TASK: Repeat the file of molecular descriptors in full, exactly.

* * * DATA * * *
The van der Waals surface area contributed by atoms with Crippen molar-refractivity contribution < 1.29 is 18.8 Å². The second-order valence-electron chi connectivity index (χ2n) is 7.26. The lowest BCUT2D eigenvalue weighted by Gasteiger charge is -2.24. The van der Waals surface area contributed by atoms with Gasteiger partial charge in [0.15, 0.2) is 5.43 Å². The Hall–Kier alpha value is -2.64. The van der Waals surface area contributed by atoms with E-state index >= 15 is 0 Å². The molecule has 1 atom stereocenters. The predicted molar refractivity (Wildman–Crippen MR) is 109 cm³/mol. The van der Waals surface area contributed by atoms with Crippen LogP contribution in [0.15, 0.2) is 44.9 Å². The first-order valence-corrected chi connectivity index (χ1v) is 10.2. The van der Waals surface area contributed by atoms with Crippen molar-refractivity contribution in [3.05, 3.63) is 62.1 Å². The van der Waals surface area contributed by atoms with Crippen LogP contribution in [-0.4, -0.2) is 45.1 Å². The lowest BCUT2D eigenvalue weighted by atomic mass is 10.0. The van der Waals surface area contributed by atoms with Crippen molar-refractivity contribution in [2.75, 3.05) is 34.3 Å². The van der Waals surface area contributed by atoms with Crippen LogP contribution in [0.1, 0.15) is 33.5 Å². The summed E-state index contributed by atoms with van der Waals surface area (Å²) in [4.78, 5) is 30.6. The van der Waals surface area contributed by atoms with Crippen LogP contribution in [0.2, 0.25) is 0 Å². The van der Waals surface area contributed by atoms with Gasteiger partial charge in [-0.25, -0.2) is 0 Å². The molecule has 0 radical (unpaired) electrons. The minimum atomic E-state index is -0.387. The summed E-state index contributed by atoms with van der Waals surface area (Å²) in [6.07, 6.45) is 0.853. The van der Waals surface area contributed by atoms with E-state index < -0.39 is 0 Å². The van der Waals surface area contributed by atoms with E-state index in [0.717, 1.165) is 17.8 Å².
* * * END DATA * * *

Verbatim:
The van der Waals surface area contributed by atoms with Crippen molar-refractivity contribution < 1.29 is 18.8 Å². The second-order valence-electron chi connectivity index (χ2n) is 7.26. The lowest BCUT2D eigenvalue weighted by Gasteiger charge is -2.24. The van der Waals surface area contributed by atoms with Gasteiger partial charge in [0.15, 0.2) is 5.43 Å². The Hall–Kier alpha value is -2.64. The van der Waals surface area contributed by atoms with E-state index >= 15 is 0 Å². The molecule has 1 atom stereocenters. The predicted molar refractivity (Wildman–Crippen MR) is 109 cm³/mol. The van der Waals surface area contributed by atoms with Crippen LogP contribution in [0.15, 0.2) is 44.9 Å². The first-order valence-corrected chi connectivity index (χ1v) is 10.2. The van der Waals surface area contributed by atoms with Crippen molar-refractivity contribution in [3.05, 3.63) is 62.1 Å². The van der Waals surface area contributed by atoms with Crippen LogP contribution in [-0.4, -0.2) is 45.1 Å². The lowest BCUT2D eigenvalue weighted by atomic mass is 10.0. The van der Waals surface area contributed by atoms with Crippen molar-refractivity contribution in [2.75, 3.05) is 34.3 Å². The van der Waals surface area contributed by atoms with Crippen LogP contribution in [0.1, 0.15) is 33.5 Å². The summed E-state index contributed by atoms with van der Waals surface area (Å²) in [4.78, 5) is 30.6. The van der Waals surface area contributed by atoms with Crippen LogP contribution in [0.2, 0.25) is 0 Å². The van der Waals surface area contributed by atoms with Gasteiger partial charge in [-0.25, -0.2) is 0 Å². The molecule has 0 radical (unpaired) electrons. The minimum atomic E-state index is -0.387. The summed E-state index contributed by atoms with van der Waals surface area (Å²) in [6.07, 6.45) is 0.853. The van der Waals surface area contributed by atoms with E-state index < -0.39 is 0 Å². The van der Waals surface area contributed by atoms with E-state index in [0.717, 1.165) is 17.8 Å².